Drawing down the moon

photo of full moon taken through branches of the birch tree in the back gardena few seconds later, photo of full moon taken through branches of the birch tree in the back gardenBEFORE Artist’s residency at Plymouth Arts Centre
The garden, night time. A frog, unseen, gurgling to the music of water tickling into the drain by the back door. Sweet white liquorice smell of bean flowers, water hawthorn vanilla ice scenting the air around the pond. The temperature slowly dropping, a degree lower every night once the sun goes down. I’m hunting spiders in their webs with my camera, but the webs are past their best, ripped by the wind. The moon’s up. High and bright white, a slice off full; clouds like star fields and moody galaxies.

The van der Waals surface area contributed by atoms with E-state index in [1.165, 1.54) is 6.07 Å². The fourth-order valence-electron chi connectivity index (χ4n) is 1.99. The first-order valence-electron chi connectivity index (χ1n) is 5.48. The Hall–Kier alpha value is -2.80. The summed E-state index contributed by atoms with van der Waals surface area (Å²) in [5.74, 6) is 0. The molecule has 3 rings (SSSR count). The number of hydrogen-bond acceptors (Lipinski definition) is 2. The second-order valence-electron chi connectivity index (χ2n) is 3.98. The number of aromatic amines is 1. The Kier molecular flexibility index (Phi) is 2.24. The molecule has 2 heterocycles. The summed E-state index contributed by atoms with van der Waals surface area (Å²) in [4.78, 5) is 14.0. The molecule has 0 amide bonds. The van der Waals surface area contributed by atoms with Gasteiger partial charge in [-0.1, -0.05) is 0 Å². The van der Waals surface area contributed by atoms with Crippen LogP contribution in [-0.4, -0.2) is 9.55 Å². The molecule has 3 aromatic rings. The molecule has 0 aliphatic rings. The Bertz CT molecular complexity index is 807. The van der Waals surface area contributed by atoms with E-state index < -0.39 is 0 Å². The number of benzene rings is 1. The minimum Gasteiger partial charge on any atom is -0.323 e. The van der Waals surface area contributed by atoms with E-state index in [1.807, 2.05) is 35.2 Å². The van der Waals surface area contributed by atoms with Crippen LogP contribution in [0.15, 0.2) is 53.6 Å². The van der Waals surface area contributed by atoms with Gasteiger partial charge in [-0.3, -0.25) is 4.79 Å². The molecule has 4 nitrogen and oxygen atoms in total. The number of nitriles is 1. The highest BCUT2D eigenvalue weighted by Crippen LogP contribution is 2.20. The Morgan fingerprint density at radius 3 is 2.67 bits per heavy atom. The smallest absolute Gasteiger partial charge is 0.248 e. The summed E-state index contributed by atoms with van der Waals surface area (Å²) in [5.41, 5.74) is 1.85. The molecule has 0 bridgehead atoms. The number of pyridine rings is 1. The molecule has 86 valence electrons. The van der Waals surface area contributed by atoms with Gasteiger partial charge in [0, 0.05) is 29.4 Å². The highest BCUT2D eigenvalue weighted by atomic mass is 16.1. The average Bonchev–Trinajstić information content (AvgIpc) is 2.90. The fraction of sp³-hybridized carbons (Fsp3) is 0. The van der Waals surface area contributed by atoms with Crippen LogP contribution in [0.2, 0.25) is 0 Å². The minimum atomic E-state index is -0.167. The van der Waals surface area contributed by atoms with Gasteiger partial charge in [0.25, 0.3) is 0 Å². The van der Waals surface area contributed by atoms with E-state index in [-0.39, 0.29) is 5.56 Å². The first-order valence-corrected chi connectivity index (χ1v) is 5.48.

I stand in the dark next to broad bean plants that are taller than me, with my camera at arms length held up to the moon. And pull: the shutter opens. Eyes wide, I breathe: clouds tumble copper, bronze and silver, the sky deep aquamarine; the moon shows a dog’s face, and the shutter closes.

In the bay window upstairs I draw down the moon, my pencil feels its way across the scratchy paper by moonlight. Drawing without looking. Through the double glazed window to the south east I can see another, smaller, more perfectly round moon lower down and slightly to the left, floating in the sky: the double moon.

Meanwhile, the real moon appears to be gliding in orbit upwards - due to the movement of the clouds, a curdled swirl of golden brown and mauve.